Reference : Actin-targeting natural compounds as tools to study the role of actin cytoskeleton in si...
Scientific journals : Article
Life sciences : Biochemistry, biophysics & molecular biology
http://hdl.handle.net/2268/9513
Actin-targeting natural compounds as tools to study the role of actin cytoskeleton in signal transduction.
English
Kustermans, Gaëlle mailto [Université de Liège - ULg > Département des sciences biomédicales et précliniques > Anatomie et cytologie pathologiques >]
Piette, Jacques mailto [Université de Liège - ULg > Département des sciences de la vie > GIGA-R : Virologie - Immunologie - GIGA-Research >]
Legrand, Sylvie mailto [Université de Liège - ULg > > GIGA-R : Virologie - Immunologie >]
1-Dec-2008
Biochemical Pharmacology
Elsevier Science
76(11)
1310-1322
Yes (verified by ORBi)
0006-2952
Oxford
United Kingdom
[en] actin cytoskeleton ; signal transduction
[en] Actin cytoskeleton controls a vast range of cellular processes such as motility, cytokinesis,
differentiation, vesicle transport, phagocytosis, muscle contraction. A growing literature
clearly demonstrated that actin cytoskeleton can play a regulating role in several signalling
pathways. Cells tightly regulate actin dynamics through numerous specific proteins in order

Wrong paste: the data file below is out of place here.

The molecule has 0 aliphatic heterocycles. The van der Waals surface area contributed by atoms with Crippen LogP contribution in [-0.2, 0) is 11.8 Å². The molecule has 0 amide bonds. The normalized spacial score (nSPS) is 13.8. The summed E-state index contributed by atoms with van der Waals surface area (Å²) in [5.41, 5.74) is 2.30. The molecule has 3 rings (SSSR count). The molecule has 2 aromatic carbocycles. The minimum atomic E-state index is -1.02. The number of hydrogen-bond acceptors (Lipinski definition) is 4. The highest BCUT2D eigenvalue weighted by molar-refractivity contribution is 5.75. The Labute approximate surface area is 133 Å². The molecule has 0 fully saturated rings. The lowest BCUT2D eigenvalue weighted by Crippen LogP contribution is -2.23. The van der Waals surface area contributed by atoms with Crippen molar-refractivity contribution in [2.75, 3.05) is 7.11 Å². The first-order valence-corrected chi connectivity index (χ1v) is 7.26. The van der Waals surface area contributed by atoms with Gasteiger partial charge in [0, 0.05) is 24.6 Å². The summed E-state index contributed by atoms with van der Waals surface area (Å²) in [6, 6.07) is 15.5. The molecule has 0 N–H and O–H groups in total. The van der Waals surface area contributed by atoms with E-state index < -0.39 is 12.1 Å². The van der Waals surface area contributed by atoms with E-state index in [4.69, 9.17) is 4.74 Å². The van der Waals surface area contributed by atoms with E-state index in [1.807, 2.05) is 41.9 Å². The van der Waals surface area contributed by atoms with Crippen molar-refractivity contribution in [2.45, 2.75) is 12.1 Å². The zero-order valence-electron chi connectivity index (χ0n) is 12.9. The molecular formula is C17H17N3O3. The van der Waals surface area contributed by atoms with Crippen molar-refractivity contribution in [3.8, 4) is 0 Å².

to rapidly and locally respond to various stimuli. An obvious approach to determine the
involvement of actin cytoskeleton in signalling pathways is the use of actin-targeting
natural compounds. These drugs modulate actin dynamics, accelerating either polymerization
or depolymerization, through various mechanisms. This review focus on the use of
these actin-targeting drugs as tools to demonstrate the role of actin cytoskeleton in several
signal transduction pathways such as those initiated from antigen receptor in T and B cells
or those involving mitogen-activated protein kinases (MAPKs) or transcription factors NF-kB
and SRF (serum response factor). In this last case (SRF), the use of various actin-targeting
drugs participated in the elucidation of the molecular mechanism by which actin regulates
SRF-mediated transcription.
Giga-Signal Transduction
Researchers
http://hdl.handle.net/2268/9513

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